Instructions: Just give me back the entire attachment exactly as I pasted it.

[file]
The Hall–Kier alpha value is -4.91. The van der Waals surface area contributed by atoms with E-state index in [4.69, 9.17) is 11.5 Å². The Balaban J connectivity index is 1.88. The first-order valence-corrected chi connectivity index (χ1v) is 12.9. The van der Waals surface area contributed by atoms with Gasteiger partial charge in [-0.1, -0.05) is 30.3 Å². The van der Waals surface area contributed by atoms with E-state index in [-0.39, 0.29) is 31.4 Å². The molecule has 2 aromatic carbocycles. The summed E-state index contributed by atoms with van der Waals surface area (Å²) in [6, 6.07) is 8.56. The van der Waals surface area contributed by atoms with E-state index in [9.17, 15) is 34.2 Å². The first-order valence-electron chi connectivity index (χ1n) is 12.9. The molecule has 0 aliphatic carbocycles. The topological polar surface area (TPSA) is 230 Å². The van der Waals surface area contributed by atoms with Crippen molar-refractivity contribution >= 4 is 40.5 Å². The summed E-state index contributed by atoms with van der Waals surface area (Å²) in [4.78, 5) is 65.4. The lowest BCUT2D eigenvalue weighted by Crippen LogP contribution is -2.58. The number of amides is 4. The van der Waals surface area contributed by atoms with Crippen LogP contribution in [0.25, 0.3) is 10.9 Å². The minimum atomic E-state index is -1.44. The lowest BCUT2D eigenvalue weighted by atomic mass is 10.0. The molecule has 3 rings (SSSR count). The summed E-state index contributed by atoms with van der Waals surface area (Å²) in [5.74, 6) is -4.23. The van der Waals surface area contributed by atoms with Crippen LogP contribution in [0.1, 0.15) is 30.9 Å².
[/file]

The Hall–Kier alpha value is -4.91. The van der Waals surface area contributed by atoms with E-state index in [4.69, 9.17) is 11.5 Å². The Balaban J connectivity index is 1.88. The first-order valence-corrected chi connectivity index (χ1v) is 12.9. The van der Waals surface area contributed by atoms with Gasteiger partial charge in [-0.1, -0.05) is 30.3 Å². The van der Waals surface area contributed by atoms with E-state index in [-0.39, 0.29) is 31.4 Å². The molecule has 2 aromatic carbocycles. The summed E-state index contributed by atoms with van der Waals surface area (Å²) in [6, 6.07) is 8.56. The van der Waals surface area contributed by atoms with E-state index in [9.17, 15) is 34.2 Å². The first-order valence-electron chi connectivity index (χ1n) is 12.9. The molecule has 0 aliphatic carbocycles. The topological polar surface area (TPSA) is 230 Å². The van der Waals surface area contributed by atoms with Crippen molar-refractivity contribution >= 4 is 40.5 Å². The summed E-state index contributed by atoms with van der Waals surface area (Å²) in [4.78, 5) is 65.4. The lowest BCUT2D eigenvalue weighted by Crippen LogP contribution is -2.58. The number of amides is 4. The van der Waals surface area contributed by atoms with Crippen LogP contribution in [0.25, 0.3) is 10.9 Å². The minimum atomic E-state index is -1.44. The lowest BCUT2D eigenvalue weighted by atomic mass is 10.0. The molecule has 3 rings (SSSR count). The summed E-state index contributed by atoms with van der Waals surface area (Å²) in [5.74, 6) is -4.23. The van der Waals surface area contributed by atoms with Crippen LogP contribution in [0.1, 0.15) is 30.9 Å².